Pillbox

Scotch’n’Soda puts on rendition of Eurydice

The Stones (played by sophomore Larissa Jantonio, junior Erika Tang, and fourth-year Christine de Carteret, in order of appearance) served as an Underworld version of a Greek chorus. (credit: Courtesy of Guillermo Gomez) The Stones (played by sophomore Larissa Jantonio, junior Erika Tang, and fourth-year Christine de Carteret, in order of appearance) served as an Underworld version of a Greek chorus. (credit: Courtesy of Guillermo Gomez)

“The Greek myth of Orpheus and Eurydice is a tragic tale of love and loss,” says the director’s note in the playbill for Scotch’n’Soda’s Eurydice. The 90-minute show, which had three performances last weekend in the University Center’s McKenna/Peter/Wright room, was directed by Andy Minton (junior ethics, history, and public policy major) and Brad Sherburne (third-year architecture major).

According to Minton, the realization of this production began more than a year ago, when he first approached Sherburne with the script, written by American plawright Sarah Ruhl. The directors’ vision was immediately evident in the beautiful set. The McKenna/Peter/Wright room was transformed into an immersive world, which brought about a sense of whimsy and wonder.

Metallic objects such as ladles and eyeglasses hung from the ceiling; the quirky trinkets seemed like they were floating due to magic rather than fishing wire. The set teleported the traditional Greek myth into a more modern era, although the exact time period was ambiguous. The blue palette of the set — from the wallpaper to the umbrellas framing the stage — was a clever nod to the frequent references to water throughout the play.

Eurydice follows the story of two lovers, Eurydice (played by Jasmine Peterson, a sophomore computer science major) and Orpheus (played by Raz Golden, a first-year international relations and politics major). On their wedding day, Eurydice encounters a Nasty Interesting Man (played by Will Weiner, a junior social and decision sciences and statistics double major), who lures her to his apartment with promises of a letter written by her late father (Eli Diamond, a junior drama major).

Unnerved by the suspicious character, Eurydice tries to leave but falls down the stairs and enters the Underworld, joining her father. She also joins three Stones: Big Stone (Christine de Carteret, a fourth-year architecture and history double major), Little Stone (Larissa Jantonio, a sophomore communication design major), and Loud Stone (Erika Tang, a junior economics major).

The Stones function as a stylized version of a Greek chorus, bringing the play back to its traditional roots. Offering explanation and commentary, the Stones provide a necessary contrast to the rest of the piece, as they speak rhythmically and often in unison. The three actresses’ hard work on characterization was obvious, as each Stone had a distinct personality, walk, and voice. Their dark blue and green costumes were almost gothic; elements such as corsets and dark lipstick helped portray the darkness and bizarre nature of the Underworld.

The Underworld itself was denoted by a creative use of lighting: Colder, bluer lighting separated it from the more cheery, warmly lit Overworld. The blue lighting was no doubt used to conjure up the idea of water. After dying, Eurydice arrives via a rain-filled elevator: Water dripped from some invisible source above the stage, creating an aesthetically pleasing effect.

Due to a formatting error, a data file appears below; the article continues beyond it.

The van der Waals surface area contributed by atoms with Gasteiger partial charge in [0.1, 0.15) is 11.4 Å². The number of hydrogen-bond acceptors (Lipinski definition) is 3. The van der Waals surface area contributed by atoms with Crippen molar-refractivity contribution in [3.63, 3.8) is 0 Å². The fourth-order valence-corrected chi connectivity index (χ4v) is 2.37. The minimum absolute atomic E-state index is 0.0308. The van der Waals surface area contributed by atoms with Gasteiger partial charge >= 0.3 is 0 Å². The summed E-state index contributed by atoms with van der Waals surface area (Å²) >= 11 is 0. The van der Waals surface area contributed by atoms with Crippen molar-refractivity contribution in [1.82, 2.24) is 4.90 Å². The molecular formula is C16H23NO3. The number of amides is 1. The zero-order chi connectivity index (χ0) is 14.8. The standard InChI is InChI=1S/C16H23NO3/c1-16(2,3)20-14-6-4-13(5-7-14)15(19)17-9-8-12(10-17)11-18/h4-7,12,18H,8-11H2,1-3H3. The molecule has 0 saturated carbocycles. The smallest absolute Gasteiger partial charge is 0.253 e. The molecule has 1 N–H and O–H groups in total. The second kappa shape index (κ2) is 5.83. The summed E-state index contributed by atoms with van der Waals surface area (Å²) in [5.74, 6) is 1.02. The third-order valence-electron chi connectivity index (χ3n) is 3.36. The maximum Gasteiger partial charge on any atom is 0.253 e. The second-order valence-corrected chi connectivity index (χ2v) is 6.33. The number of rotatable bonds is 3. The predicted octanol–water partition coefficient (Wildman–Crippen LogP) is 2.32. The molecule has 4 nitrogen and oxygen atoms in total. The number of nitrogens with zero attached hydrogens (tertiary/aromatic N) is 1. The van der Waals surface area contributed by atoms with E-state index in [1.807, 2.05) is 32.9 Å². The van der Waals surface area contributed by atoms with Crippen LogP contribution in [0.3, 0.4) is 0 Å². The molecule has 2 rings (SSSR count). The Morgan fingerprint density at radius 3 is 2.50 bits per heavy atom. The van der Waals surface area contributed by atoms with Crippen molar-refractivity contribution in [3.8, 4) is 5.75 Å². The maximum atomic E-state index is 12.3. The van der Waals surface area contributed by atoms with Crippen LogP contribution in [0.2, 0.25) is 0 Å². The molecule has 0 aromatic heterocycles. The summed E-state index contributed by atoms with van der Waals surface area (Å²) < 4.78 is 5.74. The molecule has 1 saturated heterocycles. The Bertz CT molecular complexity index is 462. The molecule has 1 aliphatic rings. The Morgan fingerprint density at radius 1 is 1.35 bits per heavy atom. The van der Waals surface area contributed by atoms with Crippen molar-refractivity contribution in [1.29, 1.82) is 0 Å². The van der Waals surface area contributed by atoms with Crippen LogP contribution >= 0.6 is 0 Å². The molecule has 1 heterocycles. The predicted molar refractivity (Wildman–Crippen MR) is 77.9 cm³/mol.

Although Weiner’s performance as Nasty Interesting Man was captivating and unnerving, he really shone as the Lord of the Underworld. The strange, childlike being, with a colorful, oversized bowtie and buttons, rode down the aisles on either side of the audience on a comically tiny tricycle. Weiner was perfectly creepy and hilarious as this character, and successfully portrayed the suspicious similarities between his two characters.

Golden, as Orpheus, was incredibly moving with his expressive face and entrancing voice. Since his character is left alone in the Overworld quite early in the play, the majority of his performances were monologues as he expressed himself through letters to Eurydice. While this had the potential to be redundant, Golden’s emotive performance kept the audience interested.

Although the acting was on par, it was the design that had everyone talking afterwards. First-year vocal performance major Ethan Crystal said, “With the limitations presented by the room, especially with the lighting, I thought they did an excellent job. I was really impressed.”

Lindsay MacGillivray, a sophomore mechanical engineering major, was captivated by the bold stylistic choices made by the directors. “The set and everything was really artistic. I felt it really captured the essence of the show ... and when the back door opened and there was the waterfall — that was really, really cool,” she said.

The small performance space had its strengths and weaknesses. It increased the feeling of intimacy, since everyone was so close; the performance was often brought right into the aisles next to the audience. MacGillivray said, “I left feeling very incorporated into the show even though I was just sitting there watching.”

The only drawback of the space is that those sitting any further than four or five rows back may have had a difficult time seeing the stage, particularly when actors were sitting or lying on the floor. However, given the intricate emotions in the delicate piece, perhaps the intimate space was the right choice.

For audience members who were already familiar with the traditional Greek myth, the show was a refreshing take on the story. “It was the traditional story of Orpheus, but with a twist.... It was much more relatable,” MacGillivray said. The directors’ efforts of more than a year’s work were worth it, as cast and crew came together to create this stylized piece in a cohesive manner.